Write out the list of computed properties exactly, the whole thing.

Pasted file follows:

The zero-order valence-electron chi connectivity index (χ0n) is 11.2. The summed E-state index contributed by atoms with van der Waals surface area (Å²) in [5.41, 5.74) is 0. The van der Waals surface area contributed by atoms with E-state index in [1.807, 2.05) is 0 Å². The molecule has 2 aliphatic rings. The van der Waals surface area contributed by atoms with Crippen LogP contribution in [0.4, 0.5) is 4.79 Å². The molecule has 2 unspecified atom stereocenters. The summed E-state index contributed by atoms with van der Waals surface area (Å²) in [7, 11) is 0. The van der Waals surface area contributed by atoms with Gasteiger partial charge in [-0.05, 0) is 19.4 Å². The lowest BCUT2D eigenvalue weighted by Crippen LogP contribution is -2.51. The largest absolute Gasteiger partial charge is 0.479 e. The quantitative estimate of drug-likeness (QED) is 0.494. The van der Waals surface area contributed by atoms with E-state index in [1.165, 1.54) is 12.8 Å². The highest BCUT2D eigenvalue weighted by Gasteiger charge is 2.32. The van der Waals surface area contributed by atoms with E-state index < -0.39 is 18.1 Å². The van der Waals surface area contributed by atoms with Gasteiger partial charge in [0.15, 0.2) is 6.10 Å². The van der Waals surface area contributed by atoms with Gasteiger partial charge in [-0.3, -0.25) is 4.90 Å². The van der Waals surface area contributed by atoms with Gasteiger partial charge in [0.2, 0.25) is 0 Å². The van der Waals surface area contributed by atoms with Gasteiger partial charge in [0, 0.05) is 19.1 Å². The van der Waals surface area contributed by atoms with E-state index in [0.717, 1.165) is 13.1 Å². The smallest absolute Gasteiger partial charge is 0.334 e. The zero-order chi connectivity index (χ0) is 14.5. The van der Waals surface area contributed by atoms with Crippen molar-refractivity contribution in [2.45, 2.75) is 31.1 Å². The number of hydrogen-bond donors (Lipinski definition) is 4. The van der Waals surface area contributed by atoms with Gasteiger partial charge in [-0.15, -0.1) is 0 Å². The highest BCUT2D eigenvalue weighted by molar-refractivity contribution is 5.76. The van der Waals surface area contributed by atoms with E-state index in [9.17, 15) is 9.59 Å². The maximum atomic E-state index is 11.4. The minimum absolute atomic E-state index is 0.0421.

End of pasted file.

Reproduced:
The zero-order valence-electron chi connectivity index (χ0n) is 11.2. The summed E-state index contributed by atoms with van der Waals surface area (Å²) in [5.41, 5.74) is 0. The van der Waals surface area contributed by atoms with E-state index in [1.807, 2.05) is 0 Å². The molecule has 2 aliphatic rings. The van der Waals surface area contributed by atoms with Crippen LogP contribution in [0.4, 0.5) is 4.79 Å². The molecule has 2 unspecified atom stereocenters. The summed E-state index contributed by atoms with van der Waals surface area (Å²) in [7, 11) is 0. The van der Waals surface area contributed by atoms with Gasteiger partial charge in [-0.05, 0) is 19.4 Å². The lowest BCUT2D eigenvalue weighted by Crippen LogP contribution is -2.51. The largest absolute Gasteiger partial charge is 0.479 e. The quantitative estimate of drug-likeness (QED) is 0.494. The van der Waals surface area contributed by atoms with E-state index in [1.165, 1.54) is 12.8 Å². The highest BCUT2D eigenvalue weighted by Gasteiger charge is 2.32. The van der Waals surface area contributed by atoms with E-state index < -0.39 is 18.1 Å². The van der Waals surface area contributed by atoms with Gasteiger partial charge in [0.15, 0.2) is 6.10 Å². The van der Waals surface area contributed by atoms with Gasteiger partial charge in [-0.3, -0.25) is 4.90 Å². The van der Waals surface area contributed by atoms with Gasteiger partial charge in [0.2, 0.25) is 0 Å². The van der Waals surface area contributed by atoms with Gasteiger partial charge in [0, 0.05) is 19.1 Å². The van der Waals surface area contributed by atoms with E-state index in [0.717, 1.165) is 13.1 Å². The smallest absolute Gasteiger partial charge is 0.334 e. The zero-order chi connectivity index (χ0) is 14.5. The van der Waals surface area contributed by atoms with Crippen molar-refractivity contribution in [2.45, 2.75) is 31.1 Å². The number of hydrogen-bond donors (Lipinski definition) is 4. The van der Waals surface area contributed by atoms with Gasteiger partial charge in [-0.15, -0.1) is 0 Å². The highest BCUT2D eigenvalue weighted by molar-refractivity contribution is 5.76. The van der Waals surface area contributed by atoms with E-state index in [9.17, 15) is 9.59 Å². The maximum atomic E-state index is 11.4. The minimum absolute atomic E-state index is 0.0421.